As all income, regardless of the source, provides identical access to goods and services it needs to be taxed at the same rate. A TUC study estimated that an additional £17bn a year could be raised by taxing capital gains at the same rate as wages. By levying national insurance on the same, possibly another £8bn could be raised. Applying the same logic to dividends can raise another £6bn-£10bn. Equalising the tax rates also eliminates opportunities for tax avoidance.
National insurance is a regressive tax and the rich pay a lower proportion of their income in NIC. By extending the 12% rate of NIC to all earned income, more than £14bn can be raised each year. The state can actually recalibrate the thresholds of NIC and levy lower rates on lower income and then progressively increase them for higher incomes.
The net cost of pension income tax and NIC relief is estimated to be £48.2 billion in 2020 to 2021. About two-thirds of goes to wealthy individuals paying income tax at the marginal rate of 40% (on income between £50,271 and £125,140) and 45% (on income over £125,140). People with annual incomes below £12,570 get no pension tax relief. By restricting tax relief/credit to everyone at the rate of 20%, the next Labour government can generate £14.5bn a year.
The purchaser of shares pays a tax or duty of 0.5% on the transaction. This ought to be extended to all marketable securities, including derivatives. Even at very modest rates it could raise nearly £4.7bn a year.
Britain’s 50 richest families hold more wealth than the entire bottom 50% of the nation’s population, and must make additional contributions. A wealth tax of 1.7% on people with more than £3m in assets could yield £2.7bn. On assets above £5m the tax rate could rise to 2.1%, raising another £3.2bn. Above the £10m threshold the rate could rise to 3.5 % and raise £4.6bn. That is a total of over £10bn from 140,000 rich individuals. Such a tax is supported by Patriotic Millionaires, some of the richest people in the UK.
A higher rate of VAT (30%) on luxury goods could raise £1.6bn a year.
The government hands 1,180 tax reliefs costing billions to the public purse. Too many, such as those relating to research and development, are abused as accountants find creative ways of claiming them. A former head of HMRC has urged the government to abolish the “entrepreneurs’ relief”, one of the many tax reliefs, because it is just a tax perk and has provided “no incentive for real entrepreneurship”. All reliefs are not fully costed and the government has little idea of the economic benefits. A revision is long overdue and will save billions.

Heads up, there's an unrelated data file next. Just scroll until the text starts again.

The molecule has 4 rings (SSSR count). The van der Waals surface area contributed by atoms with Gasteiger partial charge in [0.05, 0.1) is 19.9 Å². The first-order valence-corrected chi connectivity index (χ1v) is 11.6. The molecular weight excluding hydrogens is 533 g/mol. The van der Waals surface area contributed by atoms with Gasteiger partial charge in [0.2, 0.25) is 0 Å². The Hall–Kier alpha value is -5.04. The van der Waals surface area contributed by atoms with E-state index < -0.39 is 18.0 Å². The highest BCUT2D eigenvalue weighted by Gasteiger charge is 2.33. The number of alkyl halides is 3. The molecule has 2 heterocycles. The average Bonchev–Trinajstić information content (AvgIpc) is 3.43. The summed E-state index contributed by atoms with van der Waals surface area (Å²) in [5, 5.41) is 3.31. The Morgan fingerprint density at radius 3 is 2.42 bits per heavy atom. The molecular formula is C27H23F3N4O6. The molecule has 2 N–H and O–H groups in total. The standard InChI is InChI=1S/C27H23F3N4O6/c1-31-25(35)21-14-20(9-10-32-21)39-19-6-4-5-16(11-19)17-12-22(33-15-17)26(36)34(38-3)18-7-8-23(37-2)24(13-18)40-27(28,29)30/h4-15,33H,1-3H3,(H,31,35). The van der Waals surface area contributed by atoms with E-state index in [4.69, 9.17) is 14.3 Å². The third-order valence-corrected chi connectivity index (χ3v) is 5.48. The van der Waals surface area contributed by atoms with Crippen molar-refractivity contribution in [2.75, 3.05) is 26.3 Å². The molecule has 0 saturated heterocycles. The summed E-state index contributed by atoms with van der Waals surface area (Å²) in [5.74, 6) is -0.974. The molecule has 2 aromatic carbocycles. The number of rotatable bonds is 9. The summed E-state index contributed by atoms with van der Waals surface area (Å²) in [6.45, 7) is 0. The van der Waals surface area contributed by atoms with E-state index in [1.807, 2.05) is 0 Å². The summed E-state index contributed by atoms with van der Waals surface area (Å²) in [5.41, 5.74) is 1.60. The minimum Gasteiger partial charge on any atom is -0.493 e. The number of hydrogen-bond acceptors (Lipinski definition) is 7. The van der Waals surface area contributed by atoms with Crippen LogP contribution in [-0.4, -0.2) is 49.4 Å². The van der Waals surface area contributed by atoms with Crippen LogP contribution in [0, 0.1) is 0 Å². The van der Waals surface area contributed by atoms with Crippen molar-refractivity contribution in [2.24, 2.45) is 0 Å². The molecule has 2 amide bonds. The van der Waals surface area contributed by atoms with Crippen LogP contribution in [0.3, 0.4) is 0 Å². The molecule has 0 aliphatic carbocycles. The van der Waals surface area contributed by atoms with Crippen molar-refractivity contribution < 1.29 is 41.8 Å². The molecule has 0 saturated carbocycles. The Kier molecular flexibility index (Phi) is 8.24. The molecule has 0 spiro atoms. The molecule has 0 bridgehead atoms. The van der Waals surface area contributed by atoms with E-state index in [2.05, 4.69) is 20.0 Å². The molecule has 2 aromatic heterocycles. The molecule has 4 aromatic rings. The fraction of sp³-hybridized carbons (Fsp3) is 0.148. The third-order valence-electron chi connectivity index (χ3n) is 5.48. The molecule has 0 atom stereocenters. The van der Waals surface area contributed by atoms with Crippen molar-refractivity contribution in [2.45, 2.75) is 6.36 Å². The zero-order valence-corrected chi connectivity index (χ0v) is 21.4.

The biggest tax perk for corporations and the rich is that HMRC is unable to collect taxes from them. Since 2010, between £450bn and £1,500bn of tax revenue has been lost due to avoidance, evasion and error. For every £1 of investment into large business investigation HMRC has yielded £69 in extra tax revenue. So, greater investment in enforcement is needed. This would also enable HMRC to challenge offshore tax dodges which are costing the world, including the UK, $4.8 trillion over the next decade.
The above is a small sample of policies that can raise large amounts of tax revenues without increasing the level of taxation for the masses. A Labour government would need to be entrepreneurial and use the proceeds to directly invest in infrastructure and new industries to create new skilled and semi-skilled jobs. It could fund education and training of workers to address the productivity gap. This would stimulate private sector investment too as it would supply most of the materials, goods and services for national reconstruction.
Labour could alleviate child poverty by providing free meals for all school children, and end the two-child benefit cap which currently deprives poorest families of £3,000 a year in support.
It can use the proceeds to cut taxes on the less well-off and improve their purchasing power. For example, it could abolish VAT on domestic fuel, or reduce the NIC rate for basic rate of income tax payers. In fact, it could totally recalibrate the NIC thresholds.
Public investment needs to be accompanied by social reforms, such as a living wage of at least £15 per hour, improved worker rights, better state pension and enabling local councils to build social housing.
The above would only be possible of Labour is willing to free itself from the self-imposed shackles of neoliberal policies.